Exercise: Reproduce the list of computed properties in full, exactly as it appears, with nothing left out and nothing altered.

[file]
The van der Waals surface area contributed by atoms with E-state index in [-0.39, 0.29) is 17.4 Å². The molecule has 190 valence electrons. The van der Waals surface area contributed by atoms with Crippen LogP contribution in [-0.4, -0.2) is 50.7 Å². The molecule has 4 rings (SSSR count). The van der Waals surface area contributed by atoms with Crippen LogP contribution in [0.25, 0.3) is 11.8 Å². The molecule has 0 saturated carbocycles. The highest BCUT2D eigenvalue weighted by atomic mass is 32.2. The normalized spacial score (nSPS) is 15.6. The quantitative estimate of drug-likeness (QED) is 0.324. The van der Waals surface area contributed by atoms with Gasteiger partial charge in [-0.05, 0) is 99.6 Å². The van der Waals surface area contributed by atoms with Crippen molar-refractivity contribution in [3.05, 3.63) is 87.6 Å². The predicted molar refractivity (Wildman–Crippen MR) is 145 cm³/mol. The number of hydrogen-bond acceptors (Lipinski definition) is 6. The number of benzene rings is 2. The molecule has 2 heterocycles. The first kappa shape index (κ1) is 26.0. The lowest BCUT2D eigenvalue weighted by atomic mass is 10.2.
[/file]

The van der Waals surface area contributed by atoms with E-state index in [-0.39, 0.29) is 17.4 Å². The molecule has 190 valence electrons. The van der Waals surface area contributed by atoms with Crippen LogP contribution in [-0.4, -0.2) is 50.7 Å². The molecule has 4 rings (SSSR count). The van der Waals surface area contributed by atoms with Crippen LogP contribution in [0.25, 0.3) is 11.8 Å². The molecule has 0 saturated carbocycles. The highest BCUT2D eigenvalue weighted by atomic mass is 32.2. The normalized spacial score (nSPS) is 15.6. The quantitative estimate of drug-likeness (QED) is 0.324. The van der Waals surface area contributed by atoms with Gasteiger partial charge in [-0.05, 0) is 99.6 Å². The van der Waals surface area contributed by atoms with Crippen molar-refractivity contribution in [3.05, 3.63) is 87.6 Å². The predicted molar refractivity (Wildman–Crippen MR) is 145 cm³/mol. The number of hydrogen-bond acceptors (Lipinski definition) is 6. The number of benzene rings is 2. The molecule has 2 heterocycles. The first kappa shape index (κ1) is 26.0. The lowest BCUT2D eigenvalue weighted by atomic mass is 10.2.